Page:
October 7, 2014 | The Jewish Chronicle
Soon, Only Obstacle to an Iranian Bomb Will Be the Israeli Air Force
As the November 24 deadline for a nuclear deal with Iran approaches, there is no sign of an agreement. Despite upbeat public comments by Western officials that a deal is still possible, little progress has been made since Iran and the six world powers signed an interim agreement in Geneva almost a year ago. If there is a deal by November 24, it is because the West will fold and concede to Iran's demands.
Iran is sticking to its goals of retaining its nuclear infrastructure intact while peeling away at the sanctions architecture that crippled its economy. The six world powers are blurring their own red lines on every element of the negotiations in the hope of attaining any deal they can tout as success.
By obtaining recognition for a right of enrichment in the interim agreement, Iran already undermined six UN Security Council resolutions and established the principle that whatever else happens, its indigenous nuclear enrichment programme will remain in place.
By exacting sanctions relief early on, Iran changed market psychology and improved the fundamentals of its economy. Whereas a year ago Iran's economy was still on a downward trajectory, all now points to slow but steady economic recovery. And by refusing to budge on any substantive issue, Iran is ensuring that, if a deal is to be had, its ability to march on to a nuclear weapon will only be delayed but not scuttled.
Recent news leaks about US negotiators' creative solutions to the apparent negotiating impasse must be seen in this light. Their initial goal was to scale down Iran's industrial-size enrichment from the current 19,000 installed IR-1 centrifuges to a symbolic number, which French Foreign Minister Laurent Fabius indicated would be in the hundreds. Over months of talks, numbers floated in the press varied, from 1,500 to 7,500. If Iran were to keep its entire arsenal of centrifuges intact – disabling the piping that connects them – it would be able to move back towards enriching at present levels by simply reinstalling the piping.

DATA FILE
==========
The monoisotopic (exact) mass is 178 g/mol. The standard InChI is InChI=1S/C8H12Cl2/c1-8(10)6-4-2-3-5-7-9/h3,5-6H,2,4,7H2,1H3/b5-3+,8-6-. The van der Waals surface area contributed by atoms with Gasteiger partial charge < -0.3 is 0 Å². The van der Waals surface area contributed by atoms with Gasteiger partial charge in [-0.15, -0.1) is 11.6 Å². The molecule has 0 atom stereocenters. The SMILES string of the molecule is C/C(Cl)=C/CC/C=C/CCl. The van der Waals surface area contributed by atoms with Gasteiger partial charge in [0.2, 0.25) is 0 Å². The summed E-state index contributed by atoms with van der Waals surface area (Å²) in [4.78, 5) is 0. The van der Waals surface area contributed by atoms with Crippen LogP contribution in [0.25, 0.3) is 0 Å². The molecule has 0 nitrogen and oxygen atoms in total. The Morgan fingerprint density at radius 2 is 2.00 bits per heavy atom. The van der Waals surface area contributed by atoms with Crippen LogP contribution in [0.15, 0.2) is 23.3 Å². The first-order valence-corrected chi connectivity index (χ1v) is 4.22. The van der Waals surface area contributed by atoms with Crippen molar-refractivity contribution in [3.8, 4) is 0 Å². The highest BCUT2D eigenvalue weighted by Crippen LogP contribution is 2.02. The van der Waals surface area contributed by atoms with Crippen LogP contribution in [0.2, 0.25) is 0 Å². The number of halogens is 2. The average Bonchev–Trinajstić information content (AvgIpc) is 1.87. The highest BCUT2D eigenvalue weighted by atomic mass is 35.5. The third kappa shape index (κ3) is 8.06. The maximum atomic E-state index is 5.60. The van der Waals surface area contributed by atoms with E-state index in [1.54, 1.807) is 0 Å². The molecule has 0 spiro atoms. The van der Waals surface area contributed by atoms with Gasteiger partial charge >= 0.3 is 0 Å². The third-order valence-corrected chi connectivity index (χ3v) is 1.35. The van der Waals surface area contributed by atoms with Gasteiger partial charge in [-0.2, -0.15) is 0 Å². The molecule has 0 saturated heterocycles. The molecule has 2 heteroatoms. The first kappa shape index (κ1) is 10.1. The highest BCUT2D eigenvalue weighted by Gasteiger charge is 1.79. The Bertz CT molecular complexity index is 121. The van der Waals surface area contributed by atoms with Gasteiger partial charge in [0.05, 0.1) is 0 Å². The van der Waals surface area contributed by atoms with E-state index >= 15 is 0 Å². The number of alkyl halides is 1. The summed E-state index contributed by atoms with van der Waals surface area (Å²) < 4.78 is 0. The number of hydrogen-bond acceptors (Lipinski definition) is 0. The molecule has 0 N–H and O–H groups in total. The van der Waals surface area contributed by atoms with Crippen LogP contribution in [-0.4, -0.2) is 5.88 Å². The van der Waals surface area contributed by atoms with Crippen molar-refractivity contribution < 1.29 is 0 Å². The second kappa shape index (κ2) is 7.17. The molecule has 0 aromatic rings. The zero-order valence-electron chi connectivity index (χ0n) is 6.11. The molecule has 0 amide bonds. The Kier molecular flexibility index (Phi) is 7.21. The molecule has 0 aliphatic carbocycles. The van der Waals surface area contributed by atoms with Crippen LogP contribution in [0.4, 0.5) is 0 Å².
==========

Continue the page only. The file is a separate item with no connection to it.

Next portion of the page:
Although that would be a violation, the time then required for Iran's technicians to restore the status quo ante would be much faster than the speed at which the international community would react.
In short, the US idea, touted as “creative” by American sources, is as creative as making the guillotine preferable to hanging, since the end result does not differ that much.
There are the other retreats from previously heralded “red lines”. Iran's ballistic missile programme is no longer part of the negotiations. Iran's stonewalling with the International Atomic Energy Agency about the nuclear programme's clandestine military dimensions is getting a pass. Iran's history of nuclear procurement will not likely be documented in full. A new verification regime will not be as stringent as required, given Iran's history of nuclear deception. And the duration of the deal will not be decades, but merely years – which means that, once the deal has expired, Iran's nuclear programme will be treated like that of the UK, Germany or the Netherlands.
In the seven weeks left to the 24 November deadline, it is unlikely that Iran will concede what its counterparts are no longer demanding and offer what they are asking for without much conviction. If a deal emerges on November 24, it will be a bad one. After which, the only thing that stands between Iran and a nuclear bomb is the Israeli Air Force.
Emanuele Ottolenghi is a Senior Fellow at the Foundation for Defence of Democracies in Washington DC.